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Dell criticism exposes Mugabe

AS a Zimbabwean, I’m not sure when the government will threaten to expel me. Unlike United States ambassador to Zimbabwe, Christopher Dell, I have no other home. But speak I shall.

etica, sans-serif”>The threats to expel Dell show the duplicity that characterises the Zanu PF leadership, especially President Robert Mugabe.

The reaction to Dell’s criticism exposes Mugabe’s hypocrisy. He is allowed to say all sorts of things against others – George Bush and Tony Blair, for example – but he feels offended when others express their views about him or his government.

Mugabe is old enough to be my grandfather, but I’m sure when someone criticises me or speaks negatively of me, I would not react in such a deceptive way. I must say Mugabe has really gone bananas with age.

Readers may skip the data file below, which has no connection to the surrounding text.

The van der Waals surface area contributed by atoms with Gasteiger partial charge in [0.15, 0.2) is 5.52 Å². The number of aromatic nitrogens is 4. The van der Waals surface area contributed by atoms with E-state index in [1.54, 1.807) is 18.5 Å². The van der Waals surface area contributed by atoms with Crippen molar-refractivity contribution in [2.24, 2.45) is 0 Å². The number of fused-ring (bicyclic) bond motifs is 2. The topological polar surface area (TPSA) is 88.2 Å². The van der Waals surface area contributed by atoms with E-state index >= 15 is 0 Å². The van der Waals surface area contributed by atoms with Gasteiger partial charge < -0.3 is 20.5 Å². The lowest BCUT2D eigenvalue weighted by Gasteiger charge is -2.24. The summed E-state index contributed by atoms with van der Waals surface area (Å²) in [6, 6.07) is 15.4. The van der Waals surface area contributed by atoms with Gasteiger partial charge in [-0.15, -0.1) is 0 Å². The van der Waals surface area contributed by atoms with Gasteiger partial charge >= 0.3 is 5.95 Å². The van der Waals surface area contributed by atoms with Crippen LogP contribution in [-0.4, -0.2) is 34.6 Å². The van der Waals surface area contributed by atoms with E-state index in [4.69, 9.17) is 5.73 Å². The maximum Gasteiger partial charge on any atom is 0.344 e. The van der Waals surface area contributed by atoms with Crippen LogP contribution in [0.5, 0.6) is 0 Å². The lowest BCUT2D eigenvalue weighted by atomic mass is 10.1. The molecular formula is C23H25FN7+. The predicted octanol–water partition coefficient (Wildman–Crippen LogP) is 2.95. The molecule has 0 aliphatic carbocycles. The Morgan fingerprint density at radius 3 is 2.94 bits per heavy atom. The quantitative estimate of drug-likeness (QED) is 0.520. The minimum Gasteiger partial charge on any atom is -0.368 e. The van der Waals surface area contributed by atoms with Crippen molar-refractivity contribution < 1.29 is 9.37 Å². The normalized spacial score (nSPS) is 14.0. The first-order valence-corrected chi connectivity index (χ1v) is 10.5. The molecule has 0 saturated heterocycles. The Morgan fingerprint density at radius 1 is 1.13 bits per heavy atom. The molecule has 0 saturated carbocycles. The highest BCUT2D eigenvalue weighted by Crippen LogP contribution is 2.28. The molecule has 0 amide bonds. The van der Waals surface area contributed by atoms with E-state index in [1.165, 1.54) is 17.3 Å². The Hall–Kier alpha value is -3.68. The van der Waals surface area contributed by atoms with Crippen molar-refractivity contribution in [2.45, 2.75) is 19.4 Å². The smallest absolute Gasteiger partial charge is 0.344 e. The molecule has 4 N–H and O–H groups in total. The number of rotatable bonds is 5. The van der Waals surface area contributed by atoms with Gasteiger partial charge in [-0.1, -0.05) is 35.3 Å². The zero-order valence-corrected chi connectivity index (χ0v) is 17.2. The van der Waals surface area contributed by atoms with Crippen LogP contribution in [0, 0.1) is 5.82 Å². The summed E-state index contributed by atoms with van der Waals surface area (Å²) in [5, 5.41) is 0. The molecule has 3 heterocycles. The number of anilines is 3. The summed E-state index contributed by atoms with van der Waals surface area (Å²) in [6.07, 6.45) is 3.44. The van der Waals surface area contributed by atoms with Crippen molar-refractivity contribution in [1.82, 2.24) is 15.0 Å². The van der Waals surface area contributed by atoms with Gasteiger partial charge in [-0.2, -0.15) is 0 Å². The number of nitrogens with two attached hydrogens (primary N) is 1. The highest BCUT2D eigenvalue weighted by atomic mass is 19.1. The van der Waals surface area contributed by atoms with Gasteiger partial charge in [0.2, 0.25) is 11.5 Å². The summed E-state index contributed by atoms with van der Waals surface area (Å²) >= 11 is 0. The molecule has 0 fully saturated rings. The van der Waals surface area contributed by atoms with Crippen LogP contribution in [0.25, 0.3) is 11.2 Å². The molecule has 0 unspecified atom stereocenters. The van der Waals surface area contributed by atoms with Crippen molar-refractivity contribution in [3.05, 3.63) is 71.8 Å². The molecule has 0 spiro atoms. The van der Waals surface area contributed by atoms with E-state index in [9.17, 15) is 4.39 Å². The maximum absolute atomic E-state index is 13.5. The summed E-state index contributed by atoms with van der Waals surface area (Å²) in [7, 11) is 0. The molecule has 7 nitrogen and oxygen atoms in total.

He naively believes attacking Bush and Blair will gain him international support and recognition in other countries. I remember him proudly telling the CNN that he is popular among the masses in South Africa and Africa in general. This is the foolhardiness of an old man.

Okay, does his popularity bring petrol home?

If other leaders praise him for his outbursts, he should know that they now consider him a political tool when it comes to international politics. They are using him to advance their cause because they are intelligent enough to know that if they say the wrong things against world powers, their economies and people would suffer.

Mugabe should just shut up. He can’t keep insulting young and admirable – many Zimbabweans admire Bush and Blair – men who do not even respond to his hypocritic speeches.

Have you forgotten the saying “never argue with a mad man, people may not notice the difference”? That’s what Blair and Bush are always telling themselves after his speeches.

By the way, Mr Mugabe, please stop calling us your people because we don’t belong to you.

Clinton Sitshela,


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